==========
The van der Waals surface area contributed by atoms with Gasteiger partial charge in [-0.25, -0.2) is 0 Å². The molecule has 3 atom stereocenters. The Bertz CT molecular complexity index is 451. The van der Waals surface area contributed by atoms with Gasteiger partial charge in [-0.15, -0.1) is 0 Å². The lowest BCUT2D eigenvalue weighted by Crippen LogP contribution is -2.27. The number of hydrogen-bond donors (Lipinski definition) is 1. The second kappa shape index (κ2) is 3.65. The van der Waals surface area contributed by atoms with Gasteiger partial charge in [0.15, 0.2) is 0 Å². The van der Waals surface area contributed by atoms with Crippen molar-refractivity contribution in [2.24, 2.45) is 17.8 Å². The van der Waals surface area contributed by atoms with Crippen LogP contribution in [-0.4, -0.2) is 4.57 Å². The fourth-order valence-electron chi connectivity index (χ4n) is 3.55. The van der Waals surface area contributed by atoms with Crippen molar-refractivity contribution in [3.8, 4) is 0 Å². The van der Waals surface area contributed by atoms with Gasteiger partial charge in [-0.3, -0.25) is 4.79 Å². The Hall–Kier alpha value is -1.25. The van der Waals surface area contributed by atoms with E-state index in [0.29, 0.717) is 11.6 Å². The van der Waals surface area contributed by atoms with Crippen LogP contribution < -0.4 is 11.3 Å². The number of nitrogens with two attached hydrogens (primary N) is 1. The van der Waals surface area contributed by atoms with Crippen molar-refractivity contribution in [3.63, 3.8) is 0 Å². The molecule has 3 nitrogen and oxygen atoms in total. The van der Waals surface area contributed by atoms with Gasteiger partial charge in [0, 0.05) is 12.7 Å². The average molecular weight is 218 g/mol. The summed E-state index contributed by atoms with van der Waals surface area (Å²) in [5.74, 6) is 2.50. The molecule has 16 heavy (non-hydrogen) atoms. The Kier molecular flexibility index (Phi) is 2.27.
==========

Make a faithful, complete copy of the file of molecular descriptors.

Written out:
The van der Waals surface area contributed by atoms with Gasteiger partial charge in [-0.25, -0.2) is 0 Å². The molecule has 3 atom stereocenters. The Bertz CT molecular complexity index is 451. The van der Waals surface area contributed by atoms with Gasteiger partial charge in [-0.15, -0.1) is 0 Å². The lowest BCUT2D eigenvalue weighted by Crippen LogP contribution is -2.27. The number of hydrogen-bond donors (Lipinski definition) is 1. The second kappa shape index (κ2) is 3.65. The van der Waals surface area contributed by atoms with Gasteiger partial charge in [0.15, 0.2) is 0 Å². The van der Waals surface area contributed by atoms with Crippen molar-refractivity contribution in [2.24, 2.45) is 17.8 Å². The van der Waals surface area contributed by atoms with Crippen LogP contribution in [-0.4, -0.2) is 4.57 Å². The fourth-order valence-electron chi connectivity index (χ4n) is 3.55. The van der Waals surface area contributed by atoms with Crippen molar-refractivity contribution in [3.8, 4) is 0 Å². The van der Waals surface area contributed by atoms with Gasteiger partial charge in [-0.3, -0.25) is 4.79 Å². The Hall–Kier alpha value is -1.25. The van der Waals surface area contributed by atoms with E-state index in [0.29, 0.717) is 11.6 Å². The van der Waals surface area contributed by atoms with Crippen LogP contribution < -0.4 is 11.3 Å². The number of nitrogens with two attached hydrogens (primary N) is 1. The van der Waals surface area contributed by atoms with Crippen molar-refractivity contribution in [3.63, 3.8) is 0 Å². The molecule has 3 nitrogen and oxygen atoms in total. The van der Waals surface area contributed by atoms with Gasteiger partial charge in [0, 0.05) is 12.7 Å². The average molecular weight is 218 g/mol. The summed E-state index contributed by atoms with van der Waals surface area (Å²) in [5.74, 6) is 2.50. The molecule has 16 heavy (non-hydrogen) atoms. The Kier molecular flexibility index (Phi) is 2.27.